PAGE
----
Since the party was almost a month away, I did not give it a great deal of thought, though when I did, I could not conceal my pride and sense of satisfaction. Being honored like this does not happen to many people. It was not that I did not deserve this kind of recognition. It is just that it had never happened.
About a week before the event, my excitement was starting to build. I got a call from my friend reminding me of the party in my honor and verifying that both I and my wife would be present and on time. He stressed that we should be there at seven at the latest.
There are two other things that you should know. First, I had just started up my own consulting practice (in affordable and seniors housing) and was desperate for clients; and second, August 9, 1981, the day of the party, could well have been the hottest and most unpleasant day in the history of Washington, with sweltering humidity and temperatures near 100 degrees.
The reason the first fact is important is that on that day I was in New York City consulting with one of my few clients. I had planned to catch the two o’clock shuttle flight allowing me to get home in plenty of time for the party. My client asked if I could stay another day to finish the work on the assignment. Rule number one in consulting: you never turn down a client’s request, especially if he is your only client. I turned him down. I could not miss the party in my honor, after all the planning that must have gone into it. I just could not do this to my friend or, for that matter, to myself. I caught the two pm shuttle, which was delayed, but did get into National Airport around five-thirty, allowing time to get home, take a shower, get dressed and still make it by seven. But I had to hurry. I did not have a minute to waste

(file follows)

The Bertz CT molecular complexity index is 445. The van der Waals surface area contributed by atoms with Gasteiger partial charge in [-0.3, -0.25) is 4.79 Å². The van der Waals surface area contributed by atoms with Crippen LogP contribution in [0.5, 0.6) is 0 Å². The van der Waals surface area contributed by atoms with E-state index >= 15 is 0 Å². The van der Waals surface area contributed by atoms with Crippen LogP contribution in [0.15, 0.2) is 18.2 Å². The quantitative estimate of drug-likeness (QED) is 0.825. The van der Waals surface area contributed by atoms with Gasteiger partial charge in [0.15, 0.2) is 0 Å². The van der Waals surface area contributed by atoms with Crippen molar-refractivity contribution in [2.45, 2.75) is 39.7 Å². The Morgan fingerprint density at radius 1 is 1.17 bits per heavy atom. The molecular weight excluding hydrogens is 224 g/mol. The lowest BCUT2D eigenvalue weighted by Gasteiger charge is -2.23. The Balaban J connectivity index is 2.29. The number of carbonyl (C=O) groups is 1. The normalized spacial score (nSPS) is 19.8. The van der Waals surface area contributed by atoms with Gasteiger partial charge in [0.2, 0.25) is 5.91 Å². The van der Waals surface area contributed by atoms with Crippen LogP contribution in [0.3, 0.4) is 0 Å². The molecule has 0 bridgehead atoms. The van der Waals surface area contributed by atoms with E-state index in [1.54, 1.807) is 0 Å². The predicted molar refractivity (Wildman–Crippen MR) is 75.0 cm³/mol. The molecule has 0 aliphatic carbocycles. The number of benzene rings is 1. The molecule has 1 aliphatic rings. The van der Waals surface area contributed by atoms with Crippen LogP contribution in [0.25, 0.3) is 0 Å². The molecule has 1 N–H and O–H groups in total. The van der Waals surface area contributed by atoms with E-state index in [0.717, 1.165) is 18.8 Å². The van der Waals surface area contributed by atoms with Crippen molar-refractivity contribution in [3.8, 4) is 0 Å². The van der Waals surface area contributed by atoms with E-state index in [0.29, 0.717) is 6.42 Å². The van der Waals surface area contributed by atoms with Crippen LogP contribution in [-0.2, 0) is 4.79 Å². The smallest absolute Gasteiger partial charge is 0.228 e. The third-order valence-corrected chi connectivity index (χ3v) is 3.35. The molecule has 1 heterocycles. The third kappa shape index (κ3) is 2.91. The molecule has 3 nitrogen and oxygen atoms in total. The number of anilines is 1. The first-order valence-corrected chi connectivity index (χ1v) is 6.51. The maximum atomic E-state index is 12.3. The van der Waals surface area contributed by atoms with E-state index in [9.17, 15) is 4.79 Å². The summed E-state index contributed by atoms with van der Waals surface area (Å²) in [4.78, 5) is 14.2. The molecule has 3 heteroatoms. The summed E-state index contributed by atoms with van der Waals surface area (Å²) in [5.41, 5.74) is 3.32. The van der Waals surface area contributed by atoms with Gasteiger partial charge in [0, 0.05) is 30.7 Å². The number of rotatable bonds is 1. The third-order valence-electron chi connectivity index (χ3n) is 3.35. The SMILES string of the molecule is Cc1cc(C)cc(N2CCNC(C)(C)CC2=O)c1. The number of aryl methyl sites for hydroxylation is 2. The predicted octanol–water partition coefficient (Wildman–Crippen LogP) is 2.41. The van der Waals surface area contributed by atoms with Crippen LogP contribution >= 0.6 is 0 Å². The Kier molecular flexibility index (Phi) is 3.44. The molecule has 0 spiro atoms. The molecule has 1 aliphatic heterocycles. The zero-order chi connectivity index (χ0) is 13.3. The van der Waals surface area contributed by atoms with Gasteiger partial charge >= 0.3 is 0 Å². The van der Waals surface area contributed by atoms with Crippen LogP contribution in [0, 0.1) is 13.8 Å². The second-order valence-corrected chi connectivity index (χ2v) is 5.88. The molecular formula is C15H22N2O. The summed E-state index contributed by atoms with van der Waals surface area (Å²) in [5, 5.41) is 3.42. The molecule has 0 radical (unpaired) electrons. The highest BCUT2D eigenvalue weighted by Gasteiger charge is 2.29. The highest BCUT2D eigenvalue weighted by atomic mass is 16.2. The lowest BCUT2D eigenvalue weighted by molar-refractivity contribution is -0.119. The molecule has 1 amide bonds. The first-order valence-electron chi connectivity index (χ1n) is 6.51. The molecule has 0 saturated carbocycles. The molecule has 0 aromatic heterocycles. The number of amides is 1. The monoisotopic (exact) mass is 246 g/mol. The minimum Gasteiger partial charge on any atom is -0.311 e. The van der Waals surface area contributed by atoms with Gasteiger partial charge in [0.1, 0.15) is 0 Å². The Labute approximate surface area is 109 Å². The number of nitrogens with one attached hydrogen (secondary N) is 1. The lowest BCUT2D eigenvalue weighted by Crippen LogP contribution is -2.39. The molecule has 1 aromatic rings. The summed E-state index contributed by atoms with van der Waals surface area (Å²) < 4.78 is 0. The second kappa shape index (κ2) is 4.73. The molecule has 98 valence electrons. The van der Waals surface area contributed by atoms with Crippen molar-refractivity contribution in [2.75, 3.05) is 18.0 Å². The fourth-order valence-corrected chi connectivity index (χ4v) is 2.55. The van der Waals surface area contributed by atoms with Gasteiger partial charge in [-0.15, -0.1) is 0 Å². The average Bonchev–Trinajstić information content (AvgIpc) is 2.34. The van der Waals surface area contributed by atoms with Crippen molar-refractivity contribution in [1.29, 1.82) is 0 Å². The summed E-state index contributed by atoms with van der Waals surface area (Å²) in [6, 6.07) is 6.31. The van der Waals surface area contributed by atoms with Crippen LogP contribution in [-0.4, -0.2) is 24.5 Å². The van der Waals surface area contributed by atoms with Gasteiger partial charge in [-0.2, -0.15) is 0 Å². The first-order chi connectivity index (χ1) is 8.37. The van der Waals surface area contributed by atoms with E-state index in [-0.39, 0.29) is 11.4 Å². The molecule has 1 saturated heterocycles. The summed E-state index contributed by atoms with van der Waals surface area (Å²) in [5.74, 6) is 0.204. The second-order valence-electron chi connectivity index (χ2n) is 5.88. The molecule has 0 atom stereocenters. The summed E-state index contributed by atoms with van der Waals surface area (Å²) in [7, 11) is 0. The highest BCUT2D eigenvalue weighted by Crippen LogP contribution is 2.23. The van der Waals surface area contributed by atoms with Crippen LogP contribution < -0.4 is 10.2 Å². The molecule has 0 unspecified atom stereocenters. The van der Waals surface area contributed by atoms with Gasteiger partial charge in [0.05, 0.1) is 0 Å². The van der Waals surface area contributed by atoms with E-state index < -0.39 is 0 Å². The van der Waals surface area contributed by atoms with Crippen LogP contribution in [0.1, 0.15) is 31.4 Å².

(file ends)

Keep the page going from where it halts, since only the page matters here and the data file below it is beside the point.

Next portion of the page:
I told the cab driver to step on it, arrived home around six, and stumbled out of the air-conditioned cab. The heat almost knocked me out. I raced up our front stairs, announcing that I was home and that we had only minutes to get ready. There was no answer. Embry was nowhere to be found. Puzzling, I thought. Before I had left for my business trip, I had reminded her how important the event was and how we had to be on time. Oh well, I thought, she will surely be here soon. The babysitter showed up minutes later.